NTRB (Native Title Representative Body)

Organisations recognised under the Native Title Act 1993 that assist Aboriginal and Torres Strait Islander people with all aspects of native title claims.

Joint return of materials presentation

After 15 plus years of native title negotiations there was a lot research information held by the Yamatji Marlpa Aboriginal Corporation (YMAC) to be returned to the PBC Robe River Kuruma Aboriginal Corporation (RRKAC). YMAC had developed a best practice process for returning research materials. This presentation highlights this process, the experiences of the PBC and the lessons learned.

The future of connection material held by Native Title Representative Bodies: Final report

The native title process has created valuable research resources assembled during the claim research. Although some of this material has come from other sources, the arrangement of the documents coupled with original field research gives a unique description of Indigenous societies and their connections with the land. Also, much of the field material is irreplaceable because the elders who gave the information may have passed away. This connection material is of great value, not only to claimants, but to the wider community because it offers a valuable contribution to Australian history, anthropology, sociology, land management and other disciplines.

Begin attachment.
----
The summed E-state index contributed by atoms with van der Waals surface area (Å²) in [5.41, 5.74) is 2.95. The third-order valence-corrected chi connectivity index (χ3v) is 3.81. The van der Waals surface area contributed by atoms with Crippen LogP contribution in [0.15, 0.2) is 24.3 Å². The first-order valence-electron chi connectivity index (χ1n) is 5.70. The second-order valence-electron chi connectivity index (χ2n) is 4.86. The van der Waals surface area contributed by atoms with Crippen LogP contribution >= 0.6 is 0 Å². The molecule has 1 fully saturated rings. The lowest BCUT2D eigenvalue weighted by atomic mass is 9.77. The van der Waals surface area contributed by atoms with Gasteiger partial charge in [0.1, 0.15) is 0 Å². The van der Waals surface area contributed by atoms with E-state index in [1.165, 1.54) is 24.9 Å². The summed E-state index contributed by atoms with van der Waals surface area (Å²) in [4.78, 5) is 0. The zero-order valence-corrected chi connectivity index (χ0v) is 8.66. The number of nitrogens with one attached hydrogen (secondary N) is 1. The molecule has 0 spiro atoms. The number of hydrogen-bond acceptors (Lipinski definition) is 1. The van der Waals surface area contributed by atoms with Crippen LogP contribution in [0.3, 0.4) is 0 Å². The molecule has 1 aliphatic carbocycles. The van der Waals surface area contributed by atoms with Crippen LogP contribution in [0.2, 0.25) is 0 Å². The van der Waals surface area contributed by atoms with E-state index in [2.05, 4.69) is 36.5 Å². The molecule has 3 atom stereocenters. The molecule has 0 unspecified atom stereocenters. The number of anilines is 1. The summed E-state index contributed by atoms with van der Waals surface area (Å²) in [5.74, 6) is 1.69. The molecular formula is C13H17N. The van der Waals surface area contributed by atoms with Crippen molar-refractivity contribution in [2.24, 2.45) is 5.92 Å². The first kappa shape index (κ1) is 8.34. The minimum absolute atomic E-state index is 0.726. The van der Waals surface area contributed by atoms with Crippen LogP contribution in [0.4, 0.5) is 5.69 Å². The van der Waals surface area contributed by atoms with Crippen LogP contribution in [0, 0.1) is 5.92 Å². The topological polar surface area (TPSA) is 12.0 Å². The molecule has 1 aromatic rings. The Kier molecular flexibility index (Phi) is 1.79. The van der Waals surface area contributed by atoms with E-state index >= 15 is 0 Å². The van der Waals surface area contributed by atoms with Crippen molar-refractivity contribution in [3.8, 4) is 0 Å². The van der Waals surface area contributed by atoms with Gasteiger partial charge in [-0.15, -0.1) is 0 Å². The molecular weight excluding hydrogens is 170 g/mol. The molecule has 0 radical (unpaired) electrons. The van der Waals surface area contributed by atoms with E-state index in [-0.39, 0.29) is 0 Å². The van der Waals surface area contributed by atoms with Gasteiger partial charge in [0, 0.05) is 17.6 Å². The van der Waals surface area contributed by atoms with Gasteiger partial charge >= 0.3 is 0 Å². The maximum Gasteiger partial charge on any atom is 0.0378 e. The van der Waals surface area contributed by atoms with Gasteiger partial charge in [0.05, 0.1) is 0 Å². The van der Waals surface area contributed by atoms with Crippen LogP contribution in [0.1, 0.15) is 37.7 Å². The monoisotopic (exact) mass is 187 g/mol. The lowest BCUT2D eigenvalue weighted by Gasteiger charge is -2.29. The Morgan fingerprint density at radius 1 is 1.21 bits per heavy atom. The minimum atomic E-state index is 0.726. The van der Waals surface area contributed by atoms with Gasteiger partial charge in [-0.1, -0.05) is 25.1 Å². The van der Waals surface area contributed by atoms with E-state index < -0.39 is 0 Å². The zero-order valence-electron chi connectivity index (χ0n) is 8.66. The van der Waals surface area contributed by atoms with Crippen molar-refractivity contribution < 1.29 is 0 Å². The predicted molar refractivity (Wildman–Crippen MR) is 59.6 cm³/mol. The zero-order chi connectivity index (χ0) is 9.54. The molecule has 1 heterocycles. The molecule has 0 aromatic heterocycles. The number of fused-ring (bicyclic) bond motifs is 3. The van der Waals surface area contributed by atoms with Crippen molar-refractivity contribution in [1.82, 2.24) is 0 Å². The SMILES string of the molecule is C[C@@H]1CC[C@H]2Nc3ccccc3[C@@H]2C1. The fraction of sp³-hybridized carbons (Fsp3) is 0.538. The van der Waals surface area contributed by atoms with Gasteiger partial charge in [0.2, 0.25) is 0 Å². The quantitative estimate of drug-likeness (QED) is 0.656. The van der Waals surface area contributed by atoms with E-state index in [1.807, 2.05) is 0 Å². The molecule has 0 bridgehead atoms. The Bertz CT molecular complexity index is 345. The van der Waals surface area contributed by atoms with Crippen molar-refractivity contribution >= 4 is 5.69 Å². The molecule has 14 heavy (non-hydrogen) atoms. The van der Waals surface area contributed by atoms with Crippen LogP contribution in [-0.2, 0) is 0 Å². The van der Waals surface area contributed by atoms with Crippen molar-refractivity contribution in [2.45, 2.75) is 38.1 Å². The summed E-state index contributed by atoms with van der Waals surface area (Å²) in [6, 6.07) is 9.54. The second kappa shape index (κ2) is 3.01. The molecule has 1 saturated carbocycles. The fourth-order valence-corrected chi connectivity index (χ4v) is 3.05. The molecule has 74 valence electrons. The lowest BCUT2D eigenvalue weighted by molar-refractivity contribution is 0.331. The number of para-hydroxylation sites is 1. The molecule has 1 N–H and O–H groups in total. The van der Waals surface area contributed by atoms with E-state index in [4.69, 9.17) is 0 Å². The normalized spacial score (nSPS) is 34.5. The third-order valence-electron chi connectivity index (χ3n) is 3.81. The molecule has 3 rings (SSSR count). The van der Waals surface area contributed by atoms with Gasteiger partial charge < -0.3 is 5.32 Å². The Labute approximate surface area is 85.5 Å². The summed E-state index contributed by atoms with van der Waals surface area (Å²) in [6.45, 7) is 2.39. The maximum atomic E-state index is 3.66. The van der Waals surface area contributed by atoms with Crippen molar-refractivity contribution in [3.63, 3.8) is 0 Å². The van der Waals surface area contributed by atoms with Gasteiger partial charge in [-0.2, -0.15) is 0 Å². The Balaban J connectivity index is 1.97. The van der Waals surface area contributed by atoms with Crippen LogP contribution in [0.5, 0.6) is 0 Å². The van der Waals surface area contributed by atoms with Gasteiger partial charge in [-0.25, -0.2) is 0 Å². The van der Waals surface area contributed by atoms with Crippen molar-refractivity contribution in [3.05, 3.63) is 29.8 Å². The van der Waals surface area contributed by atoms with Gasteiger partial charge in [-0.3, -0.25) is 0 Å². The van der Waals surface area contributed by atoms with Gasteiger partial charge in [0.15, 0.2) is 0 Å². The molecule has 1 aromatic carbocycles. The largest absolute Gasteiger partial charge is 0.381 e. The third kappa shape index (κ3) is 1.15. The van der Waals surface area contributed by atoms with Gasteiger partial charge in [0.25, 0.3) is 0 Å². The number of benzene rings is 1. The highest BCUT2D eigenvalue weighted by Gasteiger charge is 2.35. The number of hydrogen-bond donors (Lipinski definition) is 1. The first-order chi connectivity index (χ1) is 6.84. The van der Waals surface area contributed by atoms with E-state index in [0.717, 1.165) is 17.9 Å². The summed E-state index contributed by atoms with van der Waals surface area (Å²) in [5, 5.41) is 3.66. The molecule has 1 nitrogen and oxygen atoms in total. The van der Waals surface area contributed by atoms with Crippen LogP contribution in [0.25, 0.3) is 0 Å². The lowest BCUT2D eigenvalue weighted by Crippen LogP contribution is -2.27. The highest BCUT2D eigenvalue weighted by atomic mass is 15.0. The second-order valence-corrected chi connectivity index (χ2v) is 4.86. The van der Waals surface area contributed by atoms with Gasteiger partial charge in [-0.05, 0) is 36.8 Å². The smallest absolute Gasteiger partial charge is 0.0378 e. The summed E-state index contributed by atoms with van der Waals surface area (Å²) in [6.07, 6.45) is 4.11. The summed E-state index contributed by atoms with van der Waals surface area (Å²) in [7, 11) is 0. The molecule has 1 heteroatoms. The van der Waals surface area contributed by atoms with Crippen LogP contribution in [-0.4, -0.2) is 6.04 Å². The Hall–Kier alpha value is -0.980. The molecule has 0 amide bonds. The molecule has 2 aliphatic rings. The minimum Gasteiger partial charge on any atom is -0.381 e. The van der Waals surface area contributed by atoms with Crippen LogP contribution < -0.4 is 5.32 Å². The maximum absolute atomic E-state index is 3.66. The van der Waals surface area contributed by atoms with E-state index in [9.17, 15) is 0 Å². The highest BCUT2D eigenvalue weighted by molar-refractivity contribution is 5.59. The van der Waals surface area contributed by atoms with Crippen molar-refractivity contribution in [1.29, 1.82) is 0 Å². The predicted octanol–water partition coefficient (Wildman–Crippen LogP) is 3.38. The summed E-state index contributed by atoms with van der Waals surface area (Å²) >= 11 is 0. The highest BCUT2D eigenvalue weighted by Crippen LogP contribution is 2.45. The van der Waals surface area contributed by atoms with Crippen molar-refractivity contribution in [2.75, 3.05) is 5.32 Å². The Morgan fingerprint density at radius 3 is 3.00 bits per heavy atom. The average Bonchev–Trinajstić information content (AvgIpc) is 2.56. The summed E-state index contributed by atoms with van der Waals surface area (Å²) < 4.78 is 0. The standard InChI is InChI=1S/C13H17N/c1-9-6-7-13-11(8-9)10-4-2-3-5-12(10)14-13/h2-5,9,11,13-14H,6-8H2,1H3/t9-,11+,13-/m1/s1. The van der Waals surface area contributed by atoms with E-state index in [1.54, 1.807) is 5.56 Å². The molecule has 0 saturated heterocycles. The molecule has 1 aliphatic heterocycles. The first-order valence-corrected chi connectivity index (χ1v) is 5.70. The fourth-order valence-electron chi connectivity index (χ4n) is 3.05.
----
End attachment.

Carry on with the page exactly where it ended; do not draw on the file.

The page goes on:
Report on workshop for NTRBs on databases and access and use issues

In June 2006, representatives from 13 NTRBs met in Canberra to discuss databases and the needs of their organisations for collection management practices. Through this report, a list of ideal fields of information was drawn up along with some guidelines for access of native title material. Several NTRBs have used the information from this workshop to design their own databases.

Central Land Council community development podcast series

The Centre for Native Title Anthropology is giving attention to the role of anthropologists in the post-determination phase. It investigates the methodology and learnings of the CLC community development unit in working with groups and communities in managing income streams from their lands for wider benefit is of considerable potential interest to anthropologists.